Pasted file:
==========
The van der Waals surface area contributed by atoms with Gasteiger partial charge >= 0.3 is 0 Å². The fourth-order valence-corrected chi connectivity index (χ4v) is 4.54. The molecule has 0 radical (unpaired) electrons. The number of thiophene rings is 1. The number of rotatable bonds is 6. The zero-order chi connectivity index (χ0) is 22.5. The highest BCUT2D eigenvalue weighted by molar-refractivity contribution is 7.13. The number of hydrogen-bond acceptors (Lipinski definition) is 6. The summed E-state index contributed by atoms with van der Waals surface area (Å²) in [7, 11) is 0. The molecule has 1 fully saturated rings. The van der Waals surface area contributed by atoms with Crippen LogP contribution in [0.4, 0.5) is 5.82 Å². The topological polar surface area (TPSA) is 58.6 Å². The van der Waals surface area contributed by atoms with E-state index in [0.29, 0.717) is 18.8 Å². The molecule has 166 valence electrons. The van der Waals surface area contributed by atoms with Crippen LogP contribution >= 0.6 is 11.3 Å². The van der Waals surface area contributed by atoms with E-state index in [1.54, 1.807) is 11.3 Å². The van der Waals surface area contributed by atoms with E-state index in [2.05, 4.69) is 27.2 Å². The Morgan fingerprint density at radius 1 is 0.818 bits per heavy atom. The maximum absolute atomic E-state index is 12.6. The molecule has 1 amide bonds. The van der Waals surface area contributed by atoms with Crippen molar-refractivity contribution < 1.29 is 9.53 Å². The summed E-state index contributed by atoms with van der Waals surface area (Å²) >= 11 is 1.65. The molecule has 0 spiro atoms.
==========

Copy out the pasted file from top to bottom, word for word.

The van der Waals surface area contributed by atoms with Gasteiger partial charge >= 0.3 is 0 Å². The fourth-order valence-corrected chi connectivity index (χ4v) is 4.54. The molecule has 0 radical (unpaired) electrons. The number of thiophene rings is 1. The number of rotatable bonds is 6. The zero-order chi connectivity index (χ0) is 22.5. The highest BCUT2D eigenvalue weighted by molar-refractivity contribution is 7.13. The number of hydrogen-bond acceptors (Lipinski definition) is 6. The summed E-state index contributed by atoms with van der Waals surface area (Å²) in [7, 11) is 0. The molecule has 1 fully saturated rings. The van der Waals surface area contributed by atoms with Crippen LogP contribution in [0.4, 0.5) is 5.82 Å². The topological polar surface area (TPSA) is 58.6 Å². The van der Waals surface area contributed by atoms with E-state index in [0.29, 0.717) is 18.8 Å². The molecule has 166 valence electrons. The van der Waals surface area contributed by atoms with Crippen LogP contribution >= 0.6 is 11.3 Å². The van der Waals surface area contributed by atoms with E-state index in [1.54, 1.807) is 11.3 Å². The van der Waals surface area contributed by atoms with E-state index in [2.05, 4.69) is 27.2 Å². The Morgan fingerprint density at radius 1 is 0.818 bits per heavy atom. The maximum absolute atomic E-state index is 12.6. The molecule has 1 amide bonds. The van der Waals surface area contributed by atoms with Crippen molar-refractivity contribution < 1.29 is 9.53 Å². The summed E-state index contributed by atoms with van der Waals surface area (Å²) >= 11 is 1.65. The molecule has 0 spiro atoms.